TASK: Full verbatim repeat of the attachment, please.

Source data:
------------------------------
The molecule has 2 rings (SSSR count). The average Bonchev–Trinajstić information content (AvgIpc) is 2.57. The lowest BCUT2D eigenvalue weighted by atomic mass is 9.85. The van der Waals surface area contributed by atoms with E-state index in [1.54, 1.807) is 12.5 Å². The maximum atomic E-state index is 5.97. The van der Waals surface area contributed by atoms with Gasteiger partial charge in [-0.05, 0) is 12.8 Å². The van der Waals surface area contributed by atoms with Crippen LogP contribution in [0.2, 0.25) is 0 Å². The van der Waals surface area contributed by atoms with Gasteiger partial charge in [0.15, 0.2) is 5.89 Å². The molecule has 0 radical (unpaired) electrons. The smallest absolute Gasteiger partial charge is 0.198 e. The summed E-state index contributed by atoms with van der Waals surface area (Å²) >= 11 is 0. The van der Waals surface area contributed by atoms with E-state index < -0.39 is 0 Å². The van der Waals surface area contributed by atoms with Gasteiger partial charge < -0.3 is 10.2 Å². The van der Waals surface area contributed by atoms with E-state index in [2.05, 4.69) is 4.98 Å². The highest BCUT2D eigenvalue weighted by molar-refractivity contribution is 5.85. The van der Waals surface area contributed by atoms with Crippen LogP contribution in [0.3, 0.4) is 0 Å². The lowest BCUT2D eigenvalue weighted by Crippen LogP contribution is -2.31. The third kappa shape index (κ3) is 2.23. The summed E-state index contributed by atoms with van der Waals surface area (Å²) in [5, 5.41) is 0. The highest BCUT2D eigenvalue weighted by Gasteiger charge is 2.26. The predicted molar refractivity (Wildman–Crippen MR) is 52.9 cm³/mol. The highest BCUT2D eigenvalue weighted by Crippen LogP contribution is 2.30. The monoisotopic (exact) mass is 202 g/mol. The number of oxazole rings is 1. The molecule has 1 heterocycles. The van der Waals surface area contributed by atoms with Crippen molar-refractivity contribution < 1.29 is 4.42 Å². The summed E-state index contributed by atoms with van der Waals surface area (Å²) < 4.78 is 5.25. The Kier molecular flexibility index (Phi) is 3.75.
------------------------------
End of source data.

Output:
The molecule has 2 rings (SSSR count). The average Bonchev–Trinajstić information content (AvgIpc) is 2.57. The lowest BCUT2D eigenvalue weighted by atomic mass is 9.85. The van der Waals surface area contributed by atoms with E-state index in [1.54, 1.807) is 12.5 Å². The maximum atomic E-state index is 5.97. The van der Waals surface area contributed by atoms with Gasteiger partial charge in [-0.05, 0) is 12.8 Å². The van der Waals surface area contributed by atoms with Crippen LogP contribution in [0.2, 0.25) is 0 Å². The van der Waals surface area contributed by atoms with Gasteiger partial charge in [0.15, 0.2) is 5.89 Å². The molecule has 0 radical (unpaired) electrons. The smallest absolute Gasteiger partial charge is 0.198 e. The summed E-state index contributed by atoms with van der Waals surface area (Å²) >= 11 is 0. The van der Waals surface area contributed by atoms with E-state index < -0.39 is 0 Å². The van der Waals surface area contributed by atoms with Gasteiger partial charge < -0.3 is 10.2 Å². The van der Waals surface area contributed by atoms with E-state index in [2.05, 4.69) is 4.98 Å². The highest BCUT2D eigenvalue weighted by molar-refractivity contribution is 5.85. The van der Waals surface area contributed by atoms with Crippen LogP contribution in [0.3, 0.4) is 0 Å². The lowest BCUT2D eigenvalue weighted by Crippen LogP contribution is -2.31. The third kappa shape index (κ3) is 2.23. The summed E-state index contributed by atoms with van der Waals surface area (Å²) in [5, 5.41) is 0. The highest BCUT2D eigenvalue weighted by Gasteiger charge is 2.26. The predicted molar refractivity (Wildman–Crippen MR) is 52.9 cm³/mol. The highest BCUT2D eigenvalue weighted by Crippen LogP contribution is 2.30. The monoisotopic (exact) mass is 202 g/mol. The number of oxazole rings is 1. The molecule has 1 heterocycles. The van der Waals surface area contributed by atoms with Crippen molar-refractivity contribution < 1.29 is 4.42 Å². The summed E-state index contributed by atoms with van der Waals surface area (Å²) < 4.78 is 5.25. The Kier molecular flexibility index (Phi) is 3.75.